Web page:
Let sleeping vets lie, p.16
Larger Font   Reset Font Size   Smaller Font       Night Mode Off   Night Mode

       Let Sleeping Vets Lie, p.16

           James Herriot
 

  ,.,)

  :d .)

  ~.] ~3 :l f~

  The arrangement with Ewan Ross had worked out very well. It meant a lot

  of driving for me; twenty-five miles to Scarburn, then a full day round

  the farms in that area followed by the run back to Darrowby at night,

  but I enjoyed working up there on the airy summit of Yorkshire and

  meeting a fresh community of farmers who, like all hillmen, seemed to

  vie with each other in hospitality. In their rough, flagged kitchens I

  ate superb meals which belied their modest description of 'a bit o"

  dinner" and it was almost routine for me to bring home a parcel of

  butter, a few eggs, sometimes an exquisite piece of spare rib.

  Of course I realise I was lucky. At the commencement of the Tuberculin

  Testing Scheme there was a nice incentive bonus on the milk or on the

  numbers of cattle and I appeared on the farms almost as a bringer of

  bounty. In later years when attestation became universal the stock

  owners came to regard the tests as a necessary nuisance, but, as I say,

  I was lucky - I was in on the honeymoon period.

  The arrangement suited Siegfried, too. Certainly he had to work hard on

  the days when I was away but it brought in some welcome revenue to the

  practice.

  And best of all it suited Ewan, because without doing a single thing or

  even thinking about it he had a Ministry cheque on his breakfast table

  every quarter. This was absolutely tailored to his personality because

  nothing would ever have induced him to spend hours in routine work, then

  go home and fill in forms with long columns of descriptions and ages and

  measurements.

  When he had to do a job he did it magnificently. And he did it with such

  care - always boiling up before he left the house and wrapping syringes

  and instruments in his strips of clean brown paper of which he must have

  had an endless supply. But if he could get away with it he stayed at

  home. In fact, after lunch every day he took off his shoes, put on his

  slippers and got down by the fireside. Once he was there it took

  something spectacular to shift him.

  I have seen him sitting there smoking while Ginny answered the phone to

  farmers who wanted his services.

  "Och, it'll do tomorrow," he would say.

  Not for him the sweat of fighting the clock, the panic of urgent calls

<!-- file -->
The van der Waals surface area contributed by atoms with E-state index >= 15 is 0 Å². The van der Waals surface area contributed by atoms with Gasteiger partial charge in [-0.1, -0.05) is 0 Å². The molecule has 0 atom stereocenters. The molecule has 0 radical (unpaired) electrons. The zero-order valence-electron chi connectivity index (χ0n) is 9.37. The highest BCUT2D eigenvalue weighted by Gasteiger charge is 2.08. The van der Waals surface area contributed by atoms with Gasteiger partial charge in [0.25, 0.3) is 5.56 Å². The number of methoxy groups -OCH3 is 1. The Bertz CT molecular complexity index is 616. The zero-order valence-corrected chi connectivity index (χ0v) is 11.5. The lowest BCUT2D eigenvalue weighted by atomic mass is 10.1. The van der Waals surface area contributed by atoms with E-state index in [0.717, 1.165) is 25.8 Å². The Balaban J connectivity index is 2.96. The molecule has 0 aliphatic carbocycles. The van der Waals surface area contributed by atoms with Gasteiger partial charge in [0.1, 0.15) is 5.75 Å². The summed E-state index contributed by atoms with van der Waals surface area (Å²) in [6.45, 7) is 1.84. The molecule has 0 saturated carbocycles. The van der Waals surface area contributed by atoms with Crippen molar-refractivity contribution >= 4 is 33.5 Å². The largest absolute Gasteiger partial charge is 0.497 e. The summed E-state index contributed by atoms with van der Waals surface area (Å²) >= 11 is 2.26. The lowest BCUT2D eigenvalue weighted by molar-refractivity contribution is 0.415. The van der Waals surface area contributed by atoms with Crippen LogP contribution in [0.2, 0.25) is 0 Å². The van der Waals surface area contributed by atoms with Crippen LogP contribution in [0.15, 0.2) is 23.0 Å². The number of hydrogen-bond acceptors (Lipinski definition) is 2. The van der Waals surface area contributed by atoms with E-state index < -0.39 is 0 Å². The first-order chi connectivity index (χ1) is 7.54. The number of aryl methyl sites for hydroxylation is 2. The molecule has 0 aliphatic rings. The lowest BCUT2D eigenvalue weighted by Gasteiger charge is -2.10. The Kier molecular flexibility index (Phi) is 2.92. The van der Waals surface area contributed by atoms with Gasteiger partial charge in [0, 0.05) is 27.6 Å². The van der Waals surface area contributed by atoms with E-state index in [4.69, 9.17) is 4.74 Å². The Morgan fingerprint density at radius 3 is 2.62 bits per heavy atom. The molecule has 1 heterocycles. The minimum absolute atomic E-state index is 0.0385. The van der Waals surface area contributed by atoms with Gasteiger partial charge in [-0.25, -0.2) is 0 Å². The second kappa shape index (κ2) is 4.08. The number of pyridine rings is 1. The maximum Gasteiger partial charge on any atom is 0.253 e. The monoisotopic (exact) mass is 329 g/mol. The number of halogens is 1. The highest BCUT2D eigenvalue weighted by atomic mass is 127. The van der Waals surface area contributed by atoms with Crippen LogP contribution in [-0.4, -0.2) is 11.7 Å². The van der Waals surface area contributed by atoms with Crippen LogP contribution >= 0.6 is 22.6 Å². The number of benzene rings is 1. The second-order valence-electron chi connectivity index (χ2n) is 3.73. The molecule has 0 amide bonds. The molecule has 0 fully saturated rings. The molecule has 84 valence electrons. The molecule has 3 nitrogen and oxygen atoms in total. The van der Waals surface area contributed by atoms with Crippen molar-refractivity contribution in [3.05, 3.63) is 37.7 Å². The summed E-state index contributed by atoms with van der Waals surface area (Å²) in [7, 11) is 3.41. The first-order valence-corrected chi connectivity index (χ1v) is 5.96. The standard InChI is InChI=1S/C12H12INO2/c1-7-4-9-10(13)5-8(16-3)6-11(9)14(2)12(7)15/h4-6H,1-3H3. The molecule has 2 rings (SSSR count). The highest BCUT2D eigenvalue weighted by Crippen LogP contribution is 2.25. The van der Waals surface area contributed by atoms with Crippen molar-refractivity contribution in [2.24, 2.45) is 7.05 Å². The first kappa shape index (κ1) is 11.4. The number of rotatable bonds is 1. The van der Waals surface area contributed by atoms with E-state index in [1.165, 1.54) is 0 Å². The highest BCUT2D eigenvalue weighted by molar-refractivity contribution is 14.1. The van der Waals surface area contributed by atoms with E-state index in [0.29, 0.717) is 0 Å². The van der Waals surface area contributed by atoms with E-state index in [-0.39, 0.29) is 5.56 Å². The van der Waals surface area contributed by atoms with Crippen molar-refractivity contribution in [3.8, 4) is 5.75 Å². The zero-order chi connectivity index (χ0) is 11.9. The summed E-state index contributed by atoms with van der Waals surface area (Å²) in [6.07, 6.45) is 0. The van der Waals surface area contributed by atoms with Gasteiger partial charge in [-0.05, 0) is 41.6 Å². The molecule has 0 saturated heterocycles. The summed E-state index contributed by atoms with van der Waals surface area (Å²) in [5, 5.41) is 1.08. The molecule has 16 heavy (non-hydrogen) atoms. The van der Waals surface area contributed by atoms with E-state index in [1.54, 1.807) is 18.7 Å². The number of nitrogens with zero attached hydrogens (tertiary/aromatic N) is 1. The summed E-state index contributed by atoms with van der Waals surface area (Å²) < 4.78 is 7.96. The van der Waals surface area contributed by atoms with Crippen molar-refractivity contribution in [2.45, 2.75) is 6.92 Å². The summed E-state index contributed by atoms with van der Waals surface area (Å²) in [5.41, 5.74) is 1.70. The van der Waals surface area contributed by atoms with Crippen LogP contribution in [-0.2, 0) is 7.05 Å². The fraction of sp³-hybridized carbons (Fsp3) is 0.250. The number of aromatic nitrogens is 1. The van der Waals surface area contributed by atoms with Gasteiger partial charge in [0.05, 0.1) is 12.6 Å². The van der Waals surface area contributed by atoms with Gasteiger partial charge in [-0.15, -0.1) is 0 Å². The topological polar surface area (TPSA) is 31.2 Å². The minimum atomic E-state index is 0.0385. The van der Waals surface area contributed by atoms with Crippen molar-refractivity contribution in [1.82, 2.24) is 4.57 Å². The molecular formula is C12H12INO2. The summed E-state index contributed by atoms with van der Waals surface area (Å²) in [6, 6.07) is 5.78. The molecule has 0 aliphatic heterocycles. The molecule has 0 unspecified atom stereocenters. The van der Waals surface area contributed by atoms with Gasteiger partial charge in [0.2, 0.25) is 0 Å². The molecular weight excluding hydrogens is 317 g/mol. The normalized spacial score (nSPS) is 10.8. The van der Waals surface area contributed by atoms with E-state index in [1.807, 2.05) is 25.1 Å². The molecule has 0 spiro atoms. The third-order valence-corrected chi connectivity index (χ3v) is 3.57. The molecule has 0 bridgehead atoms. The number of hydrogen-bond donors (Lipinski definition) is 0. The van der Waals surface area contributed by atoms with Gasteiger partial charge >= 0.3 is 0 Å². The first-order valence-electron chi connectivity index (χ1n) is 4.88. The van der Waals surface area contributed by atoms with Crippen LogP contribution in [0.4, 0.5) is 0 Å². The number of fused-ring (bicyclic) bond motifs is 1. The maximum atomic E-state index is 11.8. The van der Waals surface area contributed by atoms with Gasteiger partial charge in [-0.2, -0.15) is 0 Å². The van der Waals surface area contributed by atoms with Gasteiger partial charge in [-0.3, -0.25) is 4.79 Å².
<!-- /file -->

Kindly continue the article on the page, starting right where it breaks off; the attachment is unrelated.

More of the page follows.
coming in from opposite directions, the tightening ball of tension in

  the stomach when the work began to pile up. No, no, he put on his

  slippers, rolled cigarettes, and let it all flow past him.

  He had only a mild interest in the work we did in Darrowby but he was

  fascinated by the funny things that happened to us. He dearly loved to

  listen to my accounts of the various contretemps at Skeldale House and,

  strangely, he wanted to hear them again and again almost as a child

  would. Often, as he lay back in his chair with the smoke rising from his

  twisted little cigarette he would say suddenly in his soft

  Highland-Canadian voice.

  "Tell me about the rubber suit."

  I must have told him that tale twenty times before but it made no

  difference. He would gaze fixedly at me as I went through the story

  again and though his expression hardly changed his shoulders would begin

  to shake silently and the pale blue eyes to brim with tears.

  Looking back I often wonder who was right - Ewan or all the successful

  vets who gave themselves ulcers dashing round in circles. I do know that

  he enjoyed a deference from his clients which I never encountered

  elsewhere. Perhaps there is a lesson somewhere in the fact that he

  received grateful thanks if he went to an animal the same day he was

  called, whereas Siegfried and I who tried to get to a case within twenty

  minutes were greeted with 'what kept you?" if we took half an hour.

  There was another advantage to Ewan in having me to do his testing; he

  was able to pass on occasional private jobs to me while I was on the

  farms and as the weeks passed he began to use me more and more as a

  general assistant. It became commonplace for the farmers to say, "Oh,

  and Mr. Ross said would you take some nanberries or a stirk's belly

  while you're here," or "Will you inject some calves for scour? Mr. Ross

  rang and said you were coming." One morning I was startled to find a

  couple of strapping two-year-old horses waiting for me to castrate

  standing before I commenced the day's work.

  If the farmers had any objection to a young stranger doing their work

  they never voiced it. Whatever Ewan did or arranged was right with them;

  in fact there didn't seem to be much they wouldn't do for him.

  This was brought home to me forcibly one night. I had had a particularly

  rough day in the Scarburn district. Herds which I thought had about

  twenty animals turned out to have fifty or sixty and these were

  scattered around in little buildings miles apart on the fell-sides.

  There was only one way to get to them - you walked; and while this might

  have been enjoyable in good weather it had been a lowering late autumn

  day with a gusting wind scouring the flattened grass and almost piercing

  my bones like the first quick gleam of winter's teeth. It had almost

  stupefied me.